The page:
The state’s settlement providing $872 million to Connecticut’s hospitals over seven years negotiated by the governor and approved by the General Assembly last month at long last moves policymakers past a thorny fiscal issue that has taken up significant airspace in the state capitol for the last few years.

Gian-Carl Casa.

The agreement also points the way for the state to take on another challenge – remedying the dozen years of under-funding of the social services programs run for the state by community nonprofits.

Who are community nonprofits?  They are organizations located in every city and town across the state that care for adults and children with mental health conditions, treat substance abuse, support people with intellectual and developmental disabilities, feed the hungry, help ex-offenders move back into their communities, provide art therapy and so much more.  These are essential services that make Connecticut a great place to live and do business.

Community nonprofits have not had their payment rates adjusted in more than a decade – as demand for services has gone up, they’ve found themselves further behind. In the hospital agreement, the state acknowledged the need for state payments to keep up with the cost of providing services and the need for funding commitments to meet needs over time. It is time to do the same for grants and Medicaid rates paid to community nonprofits.

The hospital agreement also recognizes that nonprofits provide services on behalf of state and local government and that the partial compensation for that is maintaining long-honored property tax exemptions. Community nonprofits are no different – they provide services so the state doesn’t have to, and at a lower cost to taxpayers.

While some may think that budget cuts have had no impact on community services,  the many years of cuts and stagnant funding has indeed resulted in program closures and reductions. Fewer people are getting services and fewer people are working to provide those services.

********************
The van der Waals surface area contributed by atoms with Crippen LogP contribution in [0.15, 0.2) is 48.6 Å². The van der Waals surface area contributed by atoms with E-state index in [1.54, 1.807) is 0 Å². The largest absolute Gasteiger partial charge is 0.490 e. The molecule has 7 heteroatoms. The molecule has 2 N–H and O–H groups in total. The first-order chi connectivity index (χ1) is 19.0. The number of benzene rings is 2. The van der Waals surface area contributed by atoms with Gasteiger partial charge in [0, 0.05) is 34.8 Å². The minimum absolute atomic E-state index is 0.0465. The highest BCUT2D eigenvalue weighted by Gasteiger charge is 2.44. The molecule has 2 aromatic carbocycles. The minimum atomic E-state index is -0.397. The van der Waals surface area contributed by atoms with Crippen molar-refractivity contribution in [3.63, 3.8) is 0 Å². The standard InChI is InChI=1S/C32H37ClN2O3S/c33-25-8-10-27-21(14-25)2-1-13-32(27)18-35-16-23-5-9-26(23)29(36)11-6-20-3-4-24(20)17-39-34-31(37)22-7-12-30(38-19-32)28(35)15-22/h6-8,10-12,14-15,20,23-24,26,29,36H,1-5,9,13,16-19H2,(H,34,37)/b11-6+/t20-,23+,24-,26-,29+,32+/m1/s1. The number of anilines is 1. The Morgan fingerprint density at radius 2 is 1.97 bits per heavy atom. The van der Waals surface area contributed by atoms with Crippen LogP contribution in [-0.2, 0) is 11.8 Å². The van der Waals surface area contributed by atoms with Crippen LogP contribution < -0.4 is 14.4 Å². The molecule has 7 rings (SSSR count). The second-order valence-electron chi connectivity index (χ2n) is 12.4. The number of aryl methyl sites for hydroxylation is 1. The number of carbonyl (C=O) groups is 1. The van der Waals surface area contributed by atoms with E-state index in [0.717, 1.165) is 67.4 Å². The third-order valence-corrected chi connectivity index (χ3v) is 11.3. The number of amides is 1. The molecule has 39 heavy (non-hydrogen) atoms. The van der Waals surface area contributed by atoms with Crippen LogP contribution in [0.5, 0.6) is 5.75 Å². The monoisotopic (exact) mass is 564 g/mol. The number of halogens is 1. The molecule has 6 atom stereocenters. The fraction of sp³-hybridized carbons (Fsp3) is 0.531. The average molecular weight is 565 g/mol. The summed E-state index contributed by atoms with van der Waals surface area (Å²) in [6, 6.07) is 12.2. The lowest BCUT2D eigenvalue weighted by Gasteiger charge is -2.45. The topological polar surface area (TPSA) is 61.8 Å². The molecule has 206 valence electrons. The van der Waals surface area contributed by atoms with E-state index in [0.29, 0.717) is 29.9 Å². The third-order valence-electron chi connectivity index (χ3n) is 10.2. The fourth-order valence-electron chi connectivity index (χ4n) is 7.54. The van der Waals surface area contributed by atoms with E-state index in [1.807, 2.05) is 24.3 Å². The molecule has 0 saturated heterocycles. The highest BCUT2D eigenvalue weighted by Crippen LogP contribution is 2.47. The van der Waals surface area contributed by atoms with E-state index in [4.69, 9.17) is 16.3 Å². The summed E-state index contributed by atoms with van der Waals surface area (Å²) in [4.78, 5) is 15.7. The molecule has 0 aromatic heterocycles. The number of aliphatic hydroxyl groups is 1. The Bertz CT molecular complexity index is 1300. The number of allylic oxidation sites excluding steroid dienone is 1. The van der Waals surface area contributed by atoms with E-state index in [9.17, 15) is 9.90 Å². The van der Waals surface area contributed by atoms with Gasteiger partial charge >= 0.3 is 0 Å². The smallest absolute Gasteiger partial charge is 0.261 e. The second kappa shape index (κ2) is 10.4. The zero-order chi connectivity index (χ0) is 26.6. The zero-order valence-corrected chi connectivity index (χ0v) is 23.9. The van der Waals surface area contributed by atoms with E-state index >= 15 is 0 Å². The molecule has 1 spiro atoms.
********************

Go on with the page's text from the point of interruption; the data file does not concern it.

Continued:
Connecticut can address this:  for the first time in a long time, the legislature has a significant surplus it can dedicate to community nonprofits to finally make up for decades of cuts. The state is currently estimated to have a budget surplus for this fiscal year of $318 million -– but it’s scheduled by statute to be added into the Rainy Day Fund (now at $2.6 billion, the largest it’s ever been).

In years of budget deficits, community nonprofits have made sacrifices and been forced to do more with less. If lawmakers will not help the people served by community nonprofits when state finances are in this kind of shape, when will they?

Like the state spending cap, legislation that ships the money out of the budget and into an already-large savings account grants lawmakers an ability to confront important challenges when they arise – the governor can declare an emergency or “extraordinary circumstances” or the General Assembly can redirect the extra revenue by a three-fifths vote.

The need is acute and growing, the money is there, legislation allows its use for important needs.

The state should enact a multi-year program to first restore and then grow funding necessary to meet the needs of the people of Connecticut.

Families of people on waiting lists for intellectual/developmental disability services, people who need substance abuse treatment, kids who need placement for foster care, men and women who need help getting their footing on their return home from prison all have one question for our state’s decision-makers: if not now, when?

Gian-Carl Casa is President & CEO of the CT Community Nonprofit Alliance.

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  1. Over the twelve years without payment rate adjustments, it now takes $1.27 to have the same buying power as $1.00 in 2007, according to the US Bureau of Labor Statistics CPI Inflation Calculator .

  2. Of course the non-profits have been underfunded for years. And the minimum wage increase, among other state policies, isn’t going to help.
    The Governor’s dismissive comment about looking for grants shows little understanding of the situation. The state is saving money by transferring service provision to non-profits. And there’s already discussion of transferring more services. These organizations are state employees at cheaper rates. They’re going to have to be paid sufficiently to remain in operation.
    The author of this article is making a mistake in referring to the rainy day fund. More compelling would be an estimate of the amount the state is saving by using non-profits. Those savings can disappear, and that would do a lot of damage to the budget.

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